private class UserRepositoryImpl extends UserRepository {
     override def create(user: User) = println("create " + user)
   }
}

trait UserServiceComponent {
   val userService: UserService
   trait UserService {
     def create(username: String, password: String): Unit
   }
}

trait UserServiceComponentImpl extends UserServiceComponent {
   self: UserRepositoryComponent =>
   override val userService: UserService = new UserServiceImpl
   private class UserServiceImpl extends UserService {
     override def create(username: String, password: String) =
       userRepository.create(User(username, password))
   }
}

trait ComponentRegistry
extends UserServiceComponent
with UserRepositoryComponent

trait ComponentRegistryImpl
extends ComponentRegistry
with UserServiceComponentImpl
with UserRepositoryComponentImpl

I’ve applied the separation of interface and implementation to the component registry itself, which is going to seem a little pointless until I introduce hierarchical components below.

The above separation of interface and implementation creates an annoying plethora of seemingly meaningless repeated code, but this seems to be a general problem with separating implementation from interface. I could imagine a language having features to make this kind of pattern less verbose - for instance, a way to define an interface and a default implementation in a single pass - but I don’t know of any languages that support this. I’ve made the choice of putting the interface and default implementation in the same source file. This makes it easier to scan the contents of a directory, at the expense of having to skip some extra “preamble” towards the top of the file to get to the real content.

Unit Testing with Mock Objects

Jonas Bonér uses specs and jMock for unit testing DI components with mock objects. For the sake of variety, I will demonstrate a unit test with ScalaTest and EasyMock. First, let’s create our component registry of mock objects:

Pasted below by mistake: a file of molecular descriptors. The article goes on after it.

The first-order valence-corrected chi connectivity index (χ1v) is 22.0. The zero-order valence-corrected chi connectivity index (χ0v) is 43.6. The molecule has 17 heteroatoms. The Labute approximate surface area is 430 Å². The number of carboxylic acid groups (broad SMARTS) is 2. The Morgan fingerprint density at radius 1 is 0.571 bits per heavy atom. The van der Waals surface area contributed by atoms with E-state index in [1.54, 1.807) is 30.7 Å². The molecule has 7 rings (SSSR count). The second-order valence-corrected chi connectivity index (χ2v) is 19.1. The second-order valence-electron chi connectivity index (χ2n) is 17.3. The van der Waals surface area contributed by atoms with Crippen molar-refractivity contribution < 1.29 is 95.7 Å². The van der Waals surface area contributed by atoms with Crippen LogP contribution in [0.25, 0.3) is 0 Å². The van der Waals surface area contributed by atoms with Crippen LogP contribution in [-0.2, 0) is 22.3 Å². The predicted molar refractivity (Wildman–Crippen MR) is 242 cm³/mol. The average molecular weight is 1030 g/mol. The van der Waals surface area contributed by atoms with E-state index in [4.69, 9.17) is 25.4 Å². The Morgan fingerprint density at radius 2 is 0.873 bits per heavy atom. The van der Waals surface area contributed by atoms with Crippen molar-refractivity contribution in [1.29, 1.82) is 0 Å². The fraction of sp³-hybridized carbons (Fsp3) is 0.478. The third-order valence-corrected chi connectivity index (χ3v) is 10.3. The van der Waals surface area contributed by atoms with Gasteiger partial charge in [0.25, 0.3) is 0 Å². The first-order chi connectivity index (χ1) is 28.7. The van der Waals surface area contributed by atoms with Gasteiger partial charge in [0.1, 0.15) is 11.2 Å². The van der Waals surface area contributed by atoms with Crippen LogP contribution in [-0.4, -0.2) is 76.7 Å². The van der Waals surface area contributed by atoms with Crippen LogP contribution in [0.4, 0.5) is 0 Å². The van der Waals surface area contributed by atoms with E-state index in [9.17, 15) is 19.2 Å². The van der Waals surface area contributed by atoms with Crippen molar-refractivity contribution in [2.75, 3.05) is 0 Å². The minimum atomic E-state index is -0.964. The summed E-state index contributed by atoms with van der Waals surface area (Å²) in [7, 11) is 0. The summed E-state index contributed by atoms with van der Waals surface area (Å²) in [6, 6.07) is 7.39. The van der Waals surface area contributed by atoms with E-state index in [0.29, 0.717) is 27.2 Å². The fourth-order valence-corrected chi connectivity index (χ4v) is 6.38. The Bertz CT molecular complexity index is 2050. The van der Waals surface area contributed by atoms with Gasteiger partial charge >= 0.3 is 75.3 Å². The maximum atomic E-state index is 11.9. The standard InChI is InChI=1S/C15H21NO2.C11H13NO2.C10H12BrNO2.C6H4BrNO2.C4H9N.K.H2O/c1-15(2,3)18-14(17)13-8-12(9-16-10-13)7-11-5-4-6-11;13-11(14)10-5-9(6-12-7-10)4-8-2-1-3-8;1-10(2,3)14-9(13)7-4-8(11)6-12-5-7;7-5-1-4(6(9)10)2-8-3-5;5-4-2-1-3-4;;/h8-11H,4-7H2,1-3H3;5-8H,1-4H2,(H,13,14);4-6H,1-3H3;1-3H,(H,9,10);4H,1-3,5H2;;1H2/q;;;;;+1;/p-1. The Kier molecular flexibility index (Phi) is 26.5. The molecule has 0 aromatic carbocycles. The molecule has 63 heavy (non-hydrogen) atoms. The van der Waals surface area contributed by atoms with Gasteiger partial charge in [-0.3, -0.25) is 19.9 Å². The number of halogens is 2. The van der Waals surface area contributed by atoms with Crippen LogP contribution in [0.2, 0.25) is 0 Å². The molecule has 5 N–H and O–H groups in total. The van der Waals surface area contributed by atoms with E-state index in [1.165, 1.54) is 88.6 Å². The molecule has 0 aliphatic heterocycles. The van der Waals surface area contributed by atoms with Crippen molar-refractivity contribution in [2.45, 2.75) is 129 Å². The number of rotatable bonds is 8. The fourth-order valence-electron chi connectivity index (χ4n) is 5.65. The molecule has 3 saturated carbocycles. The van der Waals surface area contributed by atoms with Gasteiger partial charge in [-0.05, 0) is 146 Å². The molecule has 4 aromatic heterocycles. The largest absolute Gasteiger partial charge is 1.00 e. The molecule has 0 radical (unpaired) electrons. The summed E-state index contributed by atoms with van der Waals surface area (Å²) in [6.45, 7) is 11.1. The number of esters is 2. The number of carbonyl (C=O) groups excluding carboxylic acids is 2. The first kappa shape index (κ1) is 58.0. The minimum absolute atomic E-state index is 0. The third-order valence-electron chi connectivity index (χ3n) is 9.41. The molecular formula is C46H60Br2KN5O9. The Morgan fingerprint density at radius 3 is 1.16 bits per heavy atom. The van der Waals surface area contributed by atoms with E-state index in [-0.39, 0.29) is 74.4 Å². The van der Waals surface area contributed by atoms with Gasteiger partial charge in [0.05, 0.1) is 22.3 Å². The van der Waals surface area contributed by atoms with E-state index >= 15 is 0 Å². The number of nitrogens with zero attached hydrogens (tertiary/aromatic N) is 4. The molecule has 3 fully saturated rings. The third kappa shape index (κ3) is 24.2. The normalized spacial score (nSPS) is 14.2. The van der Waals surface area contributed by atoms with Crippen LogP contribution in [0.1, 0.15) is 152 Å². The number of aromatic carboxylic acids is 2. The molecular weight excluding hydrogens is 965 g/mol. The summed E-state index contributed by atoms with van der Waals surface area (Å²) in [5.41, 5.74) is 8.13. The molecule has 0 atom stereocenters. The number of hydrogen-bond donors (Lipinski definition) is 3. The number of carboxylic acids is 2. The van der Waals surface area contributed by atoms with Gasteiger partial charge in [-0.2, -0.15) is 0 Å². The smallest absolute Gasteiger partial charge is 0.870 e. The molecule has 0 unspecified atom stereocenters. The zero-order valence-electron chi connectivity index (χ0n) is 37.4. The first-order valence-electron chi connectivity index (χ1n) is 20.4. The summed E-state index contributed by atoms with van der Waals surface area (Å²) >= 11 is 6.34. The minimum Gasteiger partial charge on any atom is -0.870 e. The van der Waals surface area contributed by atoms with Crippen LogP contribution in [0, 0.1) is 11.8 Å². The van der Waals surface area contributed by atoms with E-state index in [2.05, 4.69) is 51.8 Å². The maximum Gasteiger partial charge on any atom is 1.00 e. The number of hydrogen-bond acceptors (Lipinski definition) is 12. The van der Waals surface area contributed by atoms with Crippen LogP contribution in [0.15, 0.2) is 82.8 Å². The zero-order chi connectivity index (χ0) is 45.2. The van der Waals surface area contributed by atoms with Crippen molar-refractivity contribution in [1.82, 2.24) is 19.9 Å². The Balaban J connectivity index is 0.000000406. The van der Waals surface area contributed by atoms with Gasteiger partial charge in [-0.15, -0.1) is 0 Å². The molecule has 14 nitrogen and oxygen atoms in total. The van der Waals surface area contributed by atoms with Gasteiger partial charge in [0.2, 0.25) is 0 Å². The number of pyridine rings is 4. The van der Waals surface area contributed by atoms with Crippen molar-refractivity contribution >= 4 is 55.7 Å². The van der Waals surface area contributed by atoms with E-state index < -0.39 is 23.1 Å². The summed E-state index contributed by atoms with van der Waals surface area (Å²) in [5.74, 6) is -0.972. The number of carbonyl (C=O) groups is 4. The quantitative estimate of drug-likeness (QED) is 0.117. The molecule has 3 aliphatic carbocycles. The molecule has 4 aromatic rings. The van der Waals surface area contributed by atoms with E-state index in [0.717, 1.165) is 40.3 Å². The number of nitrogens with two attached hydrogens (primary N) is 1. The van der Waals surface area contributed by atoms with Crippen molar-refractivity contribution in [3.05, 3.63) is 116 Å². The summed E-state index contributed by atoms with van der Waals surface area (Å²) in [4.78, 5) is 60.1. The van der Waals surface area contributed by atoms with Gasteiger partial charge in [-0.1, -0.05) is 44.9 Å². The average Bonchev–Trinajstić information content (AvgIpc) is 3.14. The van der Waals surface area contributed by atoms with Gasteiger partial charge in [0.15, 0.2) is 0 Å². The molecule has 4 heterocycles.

// libraryDependencies += "org.scalatest" %% "scalatest" % "1.9.1" % "test"
//
// libraryDependencies += "org.easymock" % "easymockclassextension" % "3.1" % "test"

import org.scalatest.mock.EasyMockSugar
trait ComponentRegistryMock extends ComponentRegistry with EasyMockSugar {
   val userService = mock[UserService]
   val userRepository = mock[UserRepository]
}

Next, we’ll write a unit test for UserServiceImpl.create:

import org.easymock.EasyMock.reset
import org.scalatest.FlatSpec
class UserServiceSpec
extends FlatSpec
with ComponentRegistryMock
with UserServiceComponentImpl {
 
  behavior of "UserServiceImpl.create"
  it should "delegate to UserRepository.create" in {
     val user = User("charlie", "swordfish")
     expecting {
       userRepository.create(user)
     }
     whenExecuting(userRepository) {
       userService.create(user.username, user.password)
     }
     reset(userRepository)
   }
}

We make sure to inherit from UserServiceComponentImpl last, so that we get a UserServiceImpl as the userService injected dependency, hiding the mock UserService.

Using Hierarchical Components for Expressing Design Constraints

Let’s take the above example a step further, and add in multiple “service” and “repository” components. We could easily just add them in to the ComponentRegistry and ComponentRegistryImpl traits described above. But if we do this, we are building out a large flat space of objects with no organization to them. As the number of components grows, things will get more and more disorganized. We also want to be able to express design constraints such as “service components should be able to access repository components, but not vice versa.” In the following example, we show how to accomplish these goals using the existing user components, plus service and repository components for a new “project” entity:

trait RepositoryComponent
extends ProjectRepositoryComponent
with UserRepositoryComponent

trait RepositoryComponentImpl
extends RepositoryComponent
with ProjectRepositoryComponentImpl
with UserRepositoryComponentImpl

trait ServiceComponent
extends ProjectServiceComponent
with UserServiceComponent {
   self: RepositoryComponent =>
}

trait ServiceComponentImpl
extends ServiceComponent
with ProjectServiceComponentImpl
with UserServiceComponentImpl {
   self: RepositoryComponent =>
}

trait TopComponent
extends ServiceComponent
with RepositoryComponent

trait TopComponentImpl
extends TopComponent
with ServiceComponentImpl
with RepositoryComponentImpl

This prevents component access that does not conform to design constraint. For instance, suppose we tried to have the ProjectRepository access the UserService, as follows:

trait ProjectRepositoryComponent {
   val projectRepository: ProjectRepository
   trait ProjectRepository {
     def create(project: Project): Unit
   }
}

trait ProjectRepositoryComponentImpl extends ProjectRepositoryComponent {
   self: UserServiceComponent => // <= does not compile!